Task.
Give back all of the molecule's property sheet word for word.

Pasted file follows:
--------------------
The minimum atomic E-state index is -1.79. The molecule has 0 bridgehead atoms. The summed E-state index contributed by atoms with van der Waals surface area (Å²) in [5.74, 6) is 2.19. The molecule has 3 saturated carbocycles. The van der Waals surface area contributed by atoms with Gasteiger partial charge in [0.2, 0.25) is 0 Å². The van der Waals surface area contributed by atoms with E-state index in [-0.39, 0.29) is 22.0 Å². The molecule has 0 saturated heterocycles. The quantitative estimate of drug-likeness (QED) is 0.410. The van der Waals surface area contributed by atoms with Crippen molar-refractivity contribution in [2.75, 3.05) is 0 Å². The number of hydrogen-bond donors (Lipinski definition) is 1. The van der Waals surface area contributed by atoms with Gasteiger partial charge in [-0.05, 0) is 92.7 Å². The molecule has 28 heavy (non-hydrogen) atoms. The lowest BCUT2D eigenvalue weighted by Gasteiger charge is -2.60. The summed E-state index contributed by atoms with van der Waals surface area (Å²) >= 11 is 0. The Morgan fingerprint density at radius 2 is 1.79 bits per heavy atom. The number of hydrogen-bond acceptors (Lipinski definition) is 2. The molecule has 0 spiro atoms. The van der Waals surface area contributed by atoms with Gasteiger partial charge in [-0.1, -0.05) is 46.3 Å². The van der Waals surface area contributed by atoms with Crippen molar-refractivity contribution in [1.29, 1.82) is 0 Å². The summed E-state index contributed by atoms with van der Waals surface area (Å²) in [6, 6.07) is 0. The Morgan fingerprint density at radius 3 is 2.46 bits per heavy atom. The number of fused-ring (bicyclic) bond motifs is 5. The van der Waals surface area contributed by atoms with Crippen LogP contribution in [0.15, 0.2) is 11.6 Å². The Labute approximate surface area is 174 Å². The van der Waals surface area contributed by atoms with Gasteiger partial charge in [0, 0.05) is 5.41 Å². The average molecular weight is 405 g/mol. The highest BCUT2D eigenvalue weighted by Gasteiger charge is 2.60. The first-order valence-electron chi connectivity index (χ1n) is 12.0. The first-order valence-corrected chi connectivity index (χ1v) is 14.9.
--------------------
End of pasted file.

The minimum atomic E-state index is -1.79. The molecule has 0 bridgehead atoms. The summed E-state index contributed by atoms with van der Waals surface area (Å²) in [5.74, 6) is 2.19. The molecule has 3 saturated carbocycles. The van der Waals surface area contributed by atoms with Gasteiger partial charge in [0.2, 0.25) is 0 Å². The van der Waals surface area contributed by atoms with E-state index in [-0.39, 0.29) is 22.0 Å². The molecule has 0 saturated heterocycles. The quantitative estimate of drug-likeness (QED) is 0.410. The van der Waals surface area contributed by atoms with Crippen molar-refractivity contribution in [2.75, 3.05) is 0 Å². The number of hydrogen-bond donors (Lipinski definition) is 1. The van der Waals surface area contributed by atoms with Gasteiger partial charge in [-0.05, 0) is 92.7 Å². The molecule has 28 heavy (non-hydrogen) atoms. The lowest BCUT2D eigenvalue weighted by Gasteiger charge is -2.60. The summed E-state index contributed by atoms with van der Waals surface area (Å²) >= 11 is 0. The Morgan fingerprint density at radius 2 is 1.79 bits per heavy atom. The number of hydrogen-bond acceptors (Lipinski definition) is 2. The molecule has 0 spiro atoms. The van der Waals surface area contributed by atoms with Gasteiger partial charge in [-0.1, -0.05) is 46.3 Å². The van der Waals surface area contributed by atoms with Crippen molar-refractivity contribution in [1.29, 1.82) is 0 Å². The summed E-state index contributed by atoms with van der Waals surface area (Å²) in [6, 6.07) is 0. The Morgan fingerprint density at radius 3 is 2.46 bits per heavy atom. The number of fused-ring (bicyclic) bond motifs is 5. The van der Waals surface area contributed by atoms with Crippen LogP contribution in [0.15, 0.2) is 11.6 Å². The Labute approximate surface area is 174 Å². The van der Waals surface area contributed by atoms with Gasteiger partial charge in [0, 0.05) is 5.41 Å². The average molecular weight is 405 g/mol. The highest BCUT2D eigenvalue weighted by Gasteiger charge is 2.60. The first-order valence-electron chi connectivity index (χ1n) is 12.0. The first-order valence-corrected chi connectivity index (χ1v) is 14.9.